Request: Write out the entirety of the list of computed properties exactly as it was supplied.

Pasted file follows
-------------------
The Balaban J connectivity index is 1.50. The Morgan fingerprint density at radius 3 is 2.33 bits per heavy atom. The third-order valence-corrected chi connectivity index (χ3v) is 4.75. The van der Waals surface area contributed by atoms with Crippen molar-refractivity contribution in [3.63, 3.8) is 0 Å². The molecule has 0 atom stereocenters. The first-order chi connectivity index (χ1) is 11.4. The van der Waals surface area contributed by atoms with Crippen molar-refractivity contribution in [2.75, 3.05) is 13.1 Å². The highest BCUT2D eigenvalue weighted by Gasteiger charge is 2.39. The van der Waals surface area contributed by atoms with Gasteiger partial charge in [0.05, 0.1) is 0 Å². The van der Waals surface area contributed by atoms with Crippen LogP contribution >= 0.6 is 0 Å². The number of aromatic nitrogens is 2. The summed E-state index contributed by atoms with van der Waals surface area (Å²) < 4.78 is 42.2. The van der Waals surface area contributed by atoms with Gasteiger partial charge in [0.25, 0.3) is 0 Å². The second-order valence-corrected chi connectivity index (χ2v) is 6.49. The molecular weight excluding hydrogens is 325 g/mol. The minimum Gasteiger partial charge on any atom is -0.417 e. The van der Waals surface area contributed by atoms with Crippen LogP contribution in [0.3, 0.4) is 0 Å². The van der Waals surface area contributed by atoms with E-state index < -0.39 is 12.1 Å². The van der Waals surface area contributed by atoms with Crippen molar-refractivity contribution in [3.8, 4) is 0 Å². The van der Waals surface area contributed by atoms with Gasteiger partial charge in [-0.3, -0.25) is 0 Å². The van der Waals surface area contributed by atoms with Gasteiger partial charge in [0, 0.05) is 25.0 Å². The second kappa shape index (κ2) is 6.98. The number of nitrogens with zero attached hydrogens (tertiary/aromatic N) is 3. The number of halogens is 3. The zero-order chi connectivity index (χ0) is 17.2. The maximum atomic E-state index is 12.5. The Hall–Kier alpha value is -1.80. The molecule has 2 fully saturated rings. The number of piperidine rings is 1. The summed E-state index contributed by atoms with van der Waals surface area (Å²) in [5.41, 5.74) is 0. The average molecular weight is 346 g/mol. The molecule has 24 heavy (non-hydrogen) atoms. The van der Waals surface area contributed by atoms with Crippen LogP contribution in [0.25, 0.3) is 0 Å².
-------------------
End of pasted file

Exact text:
The Balaban J connectivity index is 1.50. The Morgan fingerprint density at radius 3 is 2.33 bits per heavy atom. The third-order valence-corrected chi connectivity index (χ3v) is 4.75. The van der Waals surface area contributed by atoms with Crippen molar-refractivity contribution in [3.63, 3.8) is 0 Å². The molecule has 0 atom stereocenters. The first-order chi connectivity index (χ1) is 11.4. The van der Waals surface area contributed by atoms with Crippen molar-refractivity contribution in [2.75, 3.05) is 13.1 Å². The highest BCUT2D eigenvalue weighted by Gasteiger charge is 2.39. The van der Waals surface area contributed by atoms with Gasteiger partial charge in [0.05, 0.1) is 0 Å². The van der Waals surface area contributed by atoms with Crippen LogP contribution >= 0.6 is 0 Å². The number of aromatic nitrogens is 2. The summed E-state index contributed by atoms with van der Waals surface area (Å²) < 4.78 is 42.2. The van der Waals surface area contributed by atoms with Gasteiger partial charge in [0.25, 0.3) is 0 Å². The second-order valence-corrected chi connectivity index (χ2v) is 6.49. The molecular weight excluding hydrogens is 325 g/mol. The minimum Gasteiger partial charge on any atom is -0.417 e. The van der Waals surface area contributed by atoms with Crippen LogP contribution in [0.3, 0.4) is 0 Å². The van der Waals surface area contributed by atoms with E-state index < -0.39 is 12.1 Å². The van der Waals surface area contributed by atoms with Crippen molar-refractivity contribution in [3.8, 4) is 0 Å². The van der Waals surface area contributed by atoms with Gasteiger partial charge in [-0.3, -0.25) is 0 Å². The van der Waals surface area contributed by atoms with Gasteiger partial charge in [0, 0.05) is 25.0 Å². The second kappa shape index (κ2) is 6.98. The number of nitrogens with zero attached hydrogens (tertiary/aromatic N) is 3. The number of halogens is 3. The zero-order chi connectivity index (χ0) is 17.2. The maximum atomic E-state index is 12.5. The Hall–Kier alpha value is -1.80. The molecule has 2 fully saturated rings. The number of piperidine rings is 1. The summed E-state index contributed by atoms with van der Waals surface area (Å²) in [5.41, 5.74) is 0. The average molecular weight is 346 g/mol. The molecule has 24 heavy (non-hydrogen) atoms. The van der Waals surface area contributed by atoms with Crippen LogP contribution in [0.25, 0.3) is 0 Å².